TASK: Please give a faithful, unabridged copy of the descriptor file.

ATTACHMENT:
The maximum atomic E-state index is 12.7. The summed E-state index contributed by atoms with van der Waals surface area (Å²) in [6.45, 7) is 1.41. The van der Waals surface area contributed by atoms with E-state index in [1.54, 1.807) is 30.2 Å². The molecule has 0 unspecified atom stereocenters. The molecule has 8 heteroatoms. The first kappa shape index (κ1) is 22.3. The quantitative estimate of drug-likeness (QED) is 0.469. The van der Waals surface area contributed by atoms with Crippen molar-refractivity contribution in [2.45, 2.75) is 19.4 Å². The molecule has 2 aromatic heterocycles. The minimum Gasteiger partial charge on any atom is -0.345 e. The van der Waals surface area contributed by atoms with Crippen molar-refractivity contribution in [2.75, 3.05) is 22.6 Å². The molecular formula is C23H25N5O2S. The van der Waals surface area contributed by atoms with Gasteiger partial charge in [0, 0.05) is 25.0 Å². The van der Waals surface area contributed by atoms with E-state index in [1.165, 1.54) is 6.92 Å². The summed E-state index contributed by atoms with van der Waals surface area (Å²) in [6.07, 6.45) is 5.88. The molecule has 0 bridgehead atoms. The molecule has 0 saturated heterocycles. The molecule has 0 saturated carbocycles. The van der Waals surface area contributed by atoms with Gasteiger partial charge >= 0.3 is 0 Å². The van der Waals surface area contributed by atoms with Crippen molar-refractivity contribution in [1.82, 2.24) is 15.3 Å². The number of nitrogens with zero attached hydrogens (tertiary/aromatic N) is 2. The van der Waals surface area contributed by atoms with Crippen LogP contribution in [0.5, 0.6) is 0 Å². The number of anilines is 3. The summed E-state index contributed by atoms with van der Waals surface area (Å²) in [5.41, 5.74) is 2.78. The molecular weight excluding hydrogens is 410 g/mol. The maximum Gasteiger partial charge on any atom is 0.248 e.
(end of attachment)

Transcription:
The maximum atomic E-state index is 12.7. The summed E-state index contributed by atoms with van der Waals surface area (Å²) in [6.45, 7) is 1.41. The van der Waals surface area contributed by atoms with E-state index in [1.54, 1.807) is 30.2 Å². The molecule has 0 unspecified atom stereocenters. The molecule has 8 heteroatoms. The first kappa shape index (κ1) is 22.3. The quantitative estimate of drug-likeness (QED) is 0.469. The van der Waals surface area contributed by atoms with Crippen molar-refractivity contribution in [2.45, 2.75) is 19.4 Å². The molecule has 2 aromatic heterocycles. The minimum Gasteiger partial charge on any atom is -0.345 e. The van der Waals surface area contributed by atoms with Crippen molar-refractivity contribution in [2.75, 3.05) is 22.6 Å². The molecular formula is C23H25N5O2S. The van der Waals surface area contributed by atoms with Gasteiger partial charge in [0, 0.05) is 25.0 Å². The van der Waals surface area contributed by atoms with E-state index in [1.165, 1.54) is 6.92 Å². The summed E-state index contributed by atoms with van der Waals surface area (Å²) in [6.07, 6.45) is 5.88. The molecule has 0 bridgehead atoms. The molecule has 0 saturated heterocycles. The molecule has 0 saturated carbocycles. The van der Waals surface area contributed by atoms with Gasteiger partial charge >= 0.3 is 0 Å². The van der Waals surface area contributed by atoms with Crippen molar-refractivity contribution in [1.82, 2.24) is 15.3 Å². The number of nitrogens with zero attached hydrogens (tertiary/aromatic N) is 2. The van der Waals surface area contributed by atoms with Crippen LogP contribution in [0.5, 0.6) is 0 Å². The number of anilines is 3. The summed E-state index contributed by atoms with van der Waals surface area (Å²) in [5.41, 5.74) is 2.78. The molecular weight excluding hydrogens is 410 g/mol. The maximum Gasteiger partial charge on any atom is 0.248 e.